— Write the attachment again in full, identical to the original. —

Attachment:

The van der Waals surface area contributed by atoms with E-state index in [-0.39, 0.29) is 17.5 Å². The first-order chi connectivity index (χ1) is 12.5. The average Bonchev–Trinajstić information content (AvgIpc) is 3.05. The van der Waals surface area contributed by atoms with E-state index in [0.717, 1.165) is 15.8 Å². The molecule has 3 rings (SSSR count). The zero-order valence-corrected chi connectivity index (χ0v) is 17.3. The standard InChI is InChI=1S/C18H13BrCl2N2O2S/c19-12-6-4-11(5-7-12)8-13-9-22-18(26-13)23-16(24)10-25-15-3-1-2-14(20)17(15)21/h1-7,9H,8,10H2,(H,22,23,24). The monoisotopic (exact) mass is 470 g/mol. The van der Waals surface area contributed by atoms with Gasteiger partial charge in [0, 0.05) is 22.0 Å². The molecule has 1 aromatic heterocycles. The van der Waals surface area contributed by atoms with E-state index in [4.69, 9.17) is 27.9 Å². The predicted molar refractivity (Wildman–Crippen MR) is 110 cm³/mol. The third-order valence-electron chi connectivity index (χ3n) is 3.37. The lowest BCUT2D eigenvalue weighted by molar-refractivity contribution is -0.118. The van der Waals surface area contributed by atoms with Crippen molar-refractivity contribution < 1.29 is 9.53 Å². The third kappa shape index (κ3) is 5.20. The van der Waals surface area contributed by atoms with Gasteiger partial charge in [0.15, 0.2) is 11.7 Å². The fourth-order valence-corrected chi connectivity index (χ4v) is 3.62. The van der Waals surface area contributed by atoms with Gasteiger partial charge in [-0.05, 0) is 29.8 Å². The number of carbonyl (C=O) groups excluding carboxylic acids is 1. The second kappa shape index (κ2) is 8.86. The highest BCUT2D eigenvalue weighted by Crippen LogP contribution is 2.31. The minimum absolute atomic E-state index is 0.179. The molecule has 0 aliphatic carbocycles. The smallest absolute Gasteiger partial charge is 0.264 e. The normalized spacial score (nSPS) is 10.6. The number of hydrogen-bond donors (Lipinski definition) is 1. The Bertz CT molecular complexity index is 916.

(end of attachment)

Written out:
The van der Waals surface area contributed by atoms with E-state index in [-0.39, 0.29) is 17.5 Å². The first-order chi connectivity index (χ1) is 12.5. The average Bonchev–Trinajstić information content (AvgIpc) is 3.05. The van der Waals surface area contributed by atoms with E-state index in [0.717, 1.165) is 15.8 Å². The molecule has 3 rings (SSSR count). The zero-order valence-corrected chi connectivity index (χ0v) is 17.3. The standard InChI is InChI=1S/C18H13BrCl2N2O2S/c19-12-6-4-11(5-7-12)8-13-9-22-18(26-13)23-16(24)10-25-15-3-1-2-14(20)17(15)21/h1-7,9H,8,10H2,(H,22,23,24). The monoisotopic (exact) mass is 470 g/mol. The van der Waals surface area contributed by atoms with Gasteiger partial charge in [0, 0.05) is 22.0 Å². The molecule has 1 aromatic heterocycles. The van der Waals surface area contributed by atoms with E-state index in [4.69, 9.17) is 27.9 Å². The predicted molar refractivity (Wildman–Crippen MR) is 110 cm³/mol. The third-order valence-electron chi connectivity index (χ3n) is 3.37. The lowest BCUT2D eigenvalue weighted by molar-refractivity contribution is -0.118. The van der Waals surface area contributed by atoms with Crippen molar-refractivity contribution < 1.29 is 9.53 Å². The third kappa shape index (κ3) is 5.20. The van der Waals surface area contributed by atoms with Gasteiger partial charge in [0.15, 0.2) is 11.7 Å². The fourth-order valence-corrected chi connectivity index (χ4v) is 3.62. The van der Waals surface area contributed by atoms with Gasteiger partial charge in [-0.05, 0) is 29.8 Å². The number of carbonyl (C=O) groups excluding carboxylic acids is 1. The second kappa shape index (κ2) is 8.86. The highest BCUT2D eigenvalue weighted by Crippen LogP contribution is 2.31. The minimum absolute atomic E-state index is 0.179. The molecule has 0 aliphatic carbocycles. The smallest absolute Gasteiger partial charge is 0.264 e. The normalized spacial score (nSPS) is 10.6. The number of hydrogen-bond donors (Lipinski definition) is 1. The Bertz CT molecular complexity index is 916.